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It’s that time of the year again: resolutions are made, gym memberships bought, diet plans laid out, major projects are started—the whole time, everyone knowing that all these plans are doomed for failure. Why do we fail so consistently on these New Year’s resolutions that it has become a cultural joke? Because we don’t account for motivation.

Motivation is a resource

Motivation is a precious resource. With it, the sky’s the limit—we can accomplish superhuman tasks and overcome nearly any obstacle. Without it, we sit on the sofa and watch daytime TV. Motivation is the essential fuel for action, and action is what separates those who achieve from everyone else.

It’s too easy to blame failure on lack of followthrough and determination; it’s too easy to say that we quit and gave up when we should have pressed on. In many cases, the failure to act is a symptom not a cause—a symptom of failed motivation. We need to focus attention on understanding and shepherding our finite, precious motivation.

In my experience, both the short and long term views are important. When we talk about motivation, we usually think first of having a vision of success and knowing where we are going. Yes, this is important (perhaps essential), but I don’t think it’s enough. To maintain motivation, we also need to love the small stuff and respect the power of routine and habit.


Vision does matter; without a good vision of where and how we want to end up, it’s hard to accomplish much. A good vision is a shining beacon set somewhere in our future, and a powerful vision draws us to that place. A vision need not even be realistic or completely attainable to have power to shape our actions. A vision may be a moving target, and certainly may be subject to revision.

Though self-help books are filled with stories of people who set impossible visions and achieved them, this may not be the best plan. Imagine someone who sets a goal of being a pop music star and then sticks to that despite all evidence that this plan is not going to work ou; this person probably left many opportunities for fulfilling and profitable career choices fall to the wayside, and will likely end up with an empty, unrealized dream—a fantasy. There’s a careful balance here because it does make sense to have some stubborn dreams, but the dream itself is not the goal. (To reword: the goal is not the goal. Are we Zen enough yet?)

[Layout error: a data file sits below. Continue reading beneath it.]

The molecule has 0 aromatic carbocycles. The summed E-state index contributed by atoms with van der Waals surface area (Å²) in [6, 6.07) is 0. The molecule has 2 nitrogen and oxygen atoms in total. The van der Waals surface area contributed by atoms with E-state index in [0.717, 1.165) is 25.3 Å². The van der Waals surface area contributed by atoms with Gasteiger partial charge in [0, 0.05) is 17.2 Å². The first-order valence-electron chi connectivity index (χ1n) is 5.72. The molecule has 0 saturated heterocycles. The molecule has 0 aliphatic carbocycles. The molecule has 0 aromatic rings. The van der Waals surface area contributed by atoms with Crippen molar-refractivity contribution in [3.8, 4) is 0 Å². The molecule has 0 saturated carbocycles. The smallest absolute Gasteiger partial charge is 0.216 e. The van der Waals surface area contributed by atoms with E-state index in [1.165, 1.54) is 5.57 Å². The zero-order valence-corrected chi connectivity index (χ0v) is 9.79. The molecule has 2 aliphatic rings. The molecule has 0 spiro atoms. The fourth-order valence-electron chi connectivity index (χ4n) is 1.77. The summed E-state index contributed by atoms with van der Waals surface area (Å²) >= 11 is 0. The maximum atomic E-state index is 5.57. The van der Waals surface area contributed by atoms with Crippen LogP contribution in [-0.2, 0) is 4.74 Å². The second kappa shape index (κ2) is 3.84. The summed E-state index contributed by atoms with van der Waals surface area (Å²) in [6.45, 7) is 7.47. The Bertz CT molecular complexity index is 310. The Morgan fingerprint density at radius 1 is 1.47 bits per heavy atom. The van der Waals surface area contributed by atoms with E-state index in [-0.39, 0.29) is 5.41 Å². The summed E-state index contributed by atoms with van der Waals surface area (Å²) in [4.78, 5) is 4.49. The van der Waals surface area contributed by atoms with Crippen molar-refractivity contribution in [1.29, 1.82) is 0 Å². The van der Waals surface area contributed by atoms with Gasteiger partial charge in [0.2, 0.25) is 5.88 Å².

The Vision, the Dream, is the magnet that pulls us forward, so think carefully about where you want to put that magnet. However, the Dream is not enough. All the wishful thinking in the world is not going to make your dreams come true. Walking toward that goal, taking the action of small steps—that’s what works.

The little things matter

Though Dreams, vision boards, and big picture planning get most of the attention, it’s the things you do that will actually move you toward that dream. Making these little things into habits is the key, and that’s something I’m going to be writing about over the next few weeks. Today, let me just paint the big picture:

  • Dream big. Go ahead and dream bigger than you ever thought possible, and don’t even worry about if it’s achievable. Where do you want to go?
  • Think about how you’ll get there. Focus on the first steps. If we think about a physical path on a map, there are a lot of ways to get lost and a lot of wrong turns along the way. The middle and end of the path may be complicated, but the first steps probably are not. Moving in one direction gets you closer to your goal. It doesn’t have to be exactly right, and it doesn’t have to be the path you’ll follow for your whole trip, but just ask yourself in what direction do you need to go? What might those first steps look like?
  • Start to build habits around doing things. Big changes are daunting, and when we think about how hard it is to accomplish something we might get discouraged. (You want to play that musical instrument? You can probably have some real skill in 5 years and maybe sound more or less like a pro in about 10 years.) So don’t think about that big picture. Rather, think about the little things. Build small daily habits and routines that support your goal, and make sure that you are doing something, even very tiny “somethings”, that move you in the direction you want to go.
  • Make a written plan. I think putting your vision in writing, and changing that written plan as appropriate is a great idea. An even better idea is putting down, on paper, the three things you absolutely must get done today to move you toward your goal. Do that now. Do it every day for a few weeks and see what happens.

Motivation isn’t magic

The key to maintaining motivation is working on both of these fronts. Have a big picture goal, a vision, a dream, of where you want to be. Without that, we’re lose. But focus even more on the small tasks and things that will move you closer to that goal. Build them into habits and come to love the routine of those habits. When you love what you’re doing, it’s much easier to keep doing it. When you’re doing the right things and loving them, you’re going to be amazed at what you can accomplish.